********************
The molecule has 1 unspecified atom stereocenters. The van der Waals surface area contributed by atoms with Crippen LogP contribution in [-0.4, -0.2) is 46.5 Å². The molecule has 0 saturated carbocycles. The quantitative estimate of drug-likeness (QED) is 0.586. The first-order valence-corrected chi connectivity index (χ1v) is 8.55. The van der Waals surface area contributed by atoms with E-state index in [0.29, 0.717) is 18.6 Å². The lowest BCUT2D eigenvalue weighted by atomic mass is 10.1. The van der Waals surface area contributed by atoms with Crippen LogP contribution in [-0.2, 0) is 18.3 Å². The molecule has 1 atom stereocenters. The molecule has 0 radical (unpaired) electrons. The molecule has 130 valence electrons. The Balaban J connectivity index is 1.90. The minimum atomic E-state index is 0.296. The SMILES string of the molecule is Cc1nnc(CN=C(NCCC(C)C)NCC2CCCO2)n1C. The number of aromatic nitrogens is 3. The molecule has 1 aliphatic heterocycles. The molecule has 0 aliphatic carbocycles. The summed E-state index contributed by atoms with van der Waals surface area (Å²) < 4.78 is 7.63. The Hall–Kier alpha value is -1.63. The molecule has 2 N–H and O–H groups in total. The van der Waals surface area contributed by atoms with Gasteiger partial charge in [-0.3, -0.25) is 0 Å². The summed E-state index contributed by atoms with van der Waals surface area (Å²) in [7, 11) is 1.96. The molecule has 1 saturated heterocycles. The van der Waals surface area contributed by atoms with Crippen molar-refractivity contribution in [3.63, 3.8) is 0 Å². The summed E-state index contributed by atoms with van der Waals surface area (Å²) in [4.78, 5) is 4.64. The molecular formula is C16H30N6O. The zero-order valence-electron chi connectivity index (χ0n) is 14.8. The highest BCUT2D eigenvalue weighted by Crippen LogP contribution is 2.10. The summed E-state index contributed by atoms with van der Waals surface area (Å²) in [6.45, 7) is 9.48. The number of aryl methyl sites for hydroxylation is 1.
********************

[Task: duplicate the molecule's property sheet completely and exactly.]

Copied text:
The molecule has 1 unspecified atom stereocenters. The van der Waals surface area contributed by atoms with Crippen LogP contribution in [-0.4, -0.2) is 46.5 Å². The molecule has 0 saturated carbocycles. The quantitative estimate of drug-likeness (QED) is 0.586. The first-order valence-corrected chi connectivity index (χ1v) is 8.55. The van der Waals surface area contributed by atoms with E-state index in [0.29, 0.717) is 18.6 Å². The lowest BCUT2D eigenvalue weighted by atomic mass is 10.1. The van der Waals surface area contributed by atoms with Crippen LogP contribution in [-0.2, 0) is 18.3 Å². The molecule has 1 atom stereocenters. The molecule has 0 radical (unpaired) electrons. The molecule has 130 valence electrons. The Balaban J connectivity index is 1.90. The minimum atomic E-state index is 0.296. The SMILES string of the molecule is Cc1nnc(CN=C(NCCC(C)C)NCC2CCCO2)n1C. The number of aromatic nitrogens is 3. The molecule has 1 aliphatic heterocycles. The molecule has 0 aliphatic carbocycles. The summed E-state index contributed by atoms with van der Waals surface area (Å²) < 4.78 is 7.63. The Hall–Kier alpha value is -1.63. The molecule has 2 N–H and O–H groups in total. The van der Waals surface area contributed by atoms with Gasteiger partial charge in [-0.3, -0.25) is 0 Å². The summed E-state index contributed by atoms with van der Waals surface area (Å²) in [7, 11) is 1.96. The molecule has 1 saturated heterocycles. The van der Waals surface area contributed by atoms with Crippen molar-refractivity contribution in [3.63, 3.8) is 0 Å². The summed E-state index contributed by atoms with van der Waals surface area (Å²) in [4.78, 5) is 4.64. The molecular formula is C16H30N6O. The zero-order valence-electron chi connectivity index (χ0n) is 14.8. The highest BCUT2D eigenvalue weighted by Crippen LogP contribution is 2.10. The summed E-state index contributed by atoms with van der Waals surface area (Å²) in [6.45, 7) is 9.48. The number of aryl methyl sites for hydroxylation is 1.